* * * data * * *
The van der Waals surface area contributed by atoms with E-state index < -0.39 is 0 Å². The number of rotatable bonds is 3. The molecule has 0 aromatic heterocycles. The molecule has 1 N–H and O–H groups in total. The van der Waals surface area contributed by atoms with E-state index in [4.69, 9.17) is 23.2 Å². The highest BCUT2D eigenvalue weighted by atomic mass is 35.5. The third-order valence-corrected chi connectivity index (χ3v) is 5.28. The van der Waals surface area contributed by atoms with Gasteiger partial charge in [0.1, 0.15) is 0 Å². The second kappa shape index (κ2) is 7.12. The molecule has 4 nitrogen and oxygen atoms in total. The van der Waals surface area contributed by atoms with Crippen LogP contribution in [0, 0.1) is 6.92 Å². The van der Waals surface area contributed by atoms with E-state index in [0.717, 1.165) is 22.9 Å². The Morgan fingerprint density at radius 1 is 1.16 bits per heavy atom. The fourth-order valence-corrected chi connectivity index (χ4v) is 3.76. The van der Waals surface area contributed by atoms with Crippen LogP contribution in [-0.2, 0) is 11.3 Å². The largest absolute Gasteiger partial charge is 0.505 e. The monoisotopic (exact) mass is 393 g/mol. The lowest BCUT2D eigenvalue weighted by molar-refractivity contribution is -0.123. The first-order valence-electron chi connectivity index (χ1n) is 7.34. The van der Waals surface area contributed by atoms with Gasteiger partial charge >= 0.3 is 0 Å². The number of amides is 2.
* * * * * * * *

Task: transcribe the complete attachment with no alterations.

The van der Waals surface area contributed by atoms with E-state index < -0.39 is 0 Å². The number of rotatable bonds is 3. The molecule has 0 aromatic heterocycles. The molecule has 1 N–H and O–H groups in total. The van der Waals surface area contributed by atoms with E-state index in [4.69, 9.17) is 23.2 Å². The highest BCUT2D eigenvalue weighted by atomic mass is 35.5. The third-order valence-corrected chi connectivity index (χ3v) is 5.28. The van der Waals surface area contributed by atoms with Gasteiger partial charge in [0.1, 0.15) is 0 Å². The second kappa shape index (κ2) is 7.12. The molecule has 4 nitrogen and oxygen atoms in total. The van der Waals surface area contributed by atoms with Crippen LogP contribution in [0, 0.1) is 6.92 Å². The van der Waals surface area contributed by atoms with E-state index in [0.717, 1.165) is 22.9 Å². The Morgan fingerprint density at radius 1 is 1.16 bits per heavy atom. The fourth-order valence-corrected chi connectivity index (χ4v) is 3.76. The van der Waals surface area contributed by atoms with Crippen LogP contribution in [-0.2, 0) is 11.3 Å². The largest absolute Gasteiger partial charge is 0.505 e. The monoisotopic (exact) mass is 393 g/mol. The lowest BCUT2D eigenvalue weighted by molar-refractivity contribution is -0.123. The first-order valence-electron chi connectivity index (χ1n) is 7.34. The van der Waals surface area contributed by atoms with Gasteiger partial charge >= 0.3 is 0 Å². The number of amides is 2.